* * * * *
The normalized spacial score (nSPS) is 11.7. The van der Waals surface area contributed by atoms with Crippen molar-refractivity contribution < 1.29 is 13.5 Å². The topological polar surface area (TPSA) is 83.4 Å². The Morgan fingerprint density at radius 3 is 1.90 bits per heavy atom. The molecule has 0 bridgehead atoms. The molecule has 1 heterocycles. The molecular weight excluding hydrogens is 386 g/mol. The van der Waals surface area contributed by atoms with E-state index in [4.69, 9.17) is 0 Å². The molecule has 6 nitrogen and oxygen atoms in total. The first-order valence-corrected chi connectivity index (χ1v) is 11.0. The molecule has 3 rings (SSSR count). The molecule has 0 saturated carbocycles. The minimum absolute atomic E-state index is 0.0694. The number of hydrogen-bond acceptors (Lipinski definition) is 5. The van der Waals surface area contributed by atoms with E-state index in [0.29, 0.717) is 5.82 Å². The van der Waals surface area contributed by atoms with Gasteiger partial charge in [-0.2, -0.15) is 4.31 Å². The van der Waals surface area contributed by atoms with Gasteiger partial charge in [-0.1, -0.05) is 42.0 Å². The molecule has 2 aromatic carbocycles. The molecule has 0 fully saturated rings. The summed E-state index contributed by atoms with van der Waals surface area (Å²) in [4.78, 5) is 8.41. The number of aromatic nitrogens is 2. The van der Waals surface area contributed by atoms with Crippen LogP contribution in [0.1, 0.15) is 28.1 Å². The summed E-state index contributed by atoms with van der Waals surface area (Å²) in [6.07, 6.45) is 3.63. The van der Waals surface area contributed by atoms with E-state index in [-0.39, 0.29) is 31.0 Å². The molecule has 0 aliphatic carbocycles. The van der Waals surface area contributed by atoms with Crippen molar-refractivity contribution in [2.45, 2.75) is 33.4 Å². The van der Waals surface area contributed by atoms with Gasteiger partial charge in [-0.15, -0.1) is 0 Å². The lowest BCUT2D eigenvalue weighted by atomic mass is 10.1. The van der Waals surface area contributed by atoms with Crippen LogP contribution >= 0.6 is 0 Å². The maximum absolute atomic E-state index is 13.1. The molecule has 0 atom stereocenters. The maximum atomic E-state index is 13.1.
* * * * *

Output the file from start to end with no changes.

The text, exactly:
The normalized spacial score (nSPS) is 11.7. The van der Waals surface area contributed by atoms with Crippen molar-refractivity contribution < 1.29 is 13.5 Å². The topological polar surface area (TPSA) is 83.4 Å². The Morgan fingerprint density at radius 3 is 1.90 bits per heavy atom. The molecule has 0 bridgehead atoms. The molecule has 1 heterocycles. The molecular weight excluding hydrogens is 386 g/mol. The van der Waals surface area contributed by atoms with E-state index in [4.69, 9.17) is 0 Å². The molecule has 6 nitrogen and oxygen atoms in total. The first-order valence-corrected chi connectivity index (χ1v) is 11.0. The molecule has 3 rings (SSSR count). The molecule has 0 saturated carbocycles. The minimum absolute atomic E-state index is 0.0694. The number of hydrogen-bond acceptors (Lipinski definition) is 5. The van der Waals surface area contributed by atoms with E-state index in [0.29, 0.717) is 5.82 Å². The van der Waals surface area contributed by atoms with Gasteiger partial charge in [-0.2, -0.15) is 4.31 Å². The van der Waals surface area contributed by atoms with Gasteiger partial charge in [-0.1, -0.05) is 42.0 Å². The molecule has 2 aromatic carbocycles. The molecule has 0 fully saturated rings. The summed E-state index contributed by atoms with van der Waals surface area (Å²) in [4.78, 5) is 8.41. The number of aromatic nitrogens is 2. The van der Waals surface area contributed by atoms with Crippen LogP contribution in [0.1, 0.15) is 28.1 Å². The summed E-state index contributed by atoms with van der Waals surface area (Å²) in [6.07, 6.45) is 3.63. The van der Waals surface area contributed by atoms with E-state index in [-0.39, 0.29) is 31.0 Å². The molecule has 0 aliphatic carbocycles. The van der Waals surface area contributed by atoms with Crippen molar-refractivity contribution in [2.45, 2.75) is 33.4 Å². The van der Waals surface area contributed by atoms with Gasteiger partial charge in [-0.15, -0.1) is 0 Å². The lowest BCUT2D eigenvalue weighted by atomic mass is 10.1. The van der Waals surface area contributed by atoms with Crippen LogP contribution >= 0.6 is 0 Å². The maximum absolute atomic E-state index is 13.1. The molecule has 0 atom stereocenters. The maximum atomic E-state index is 13.1.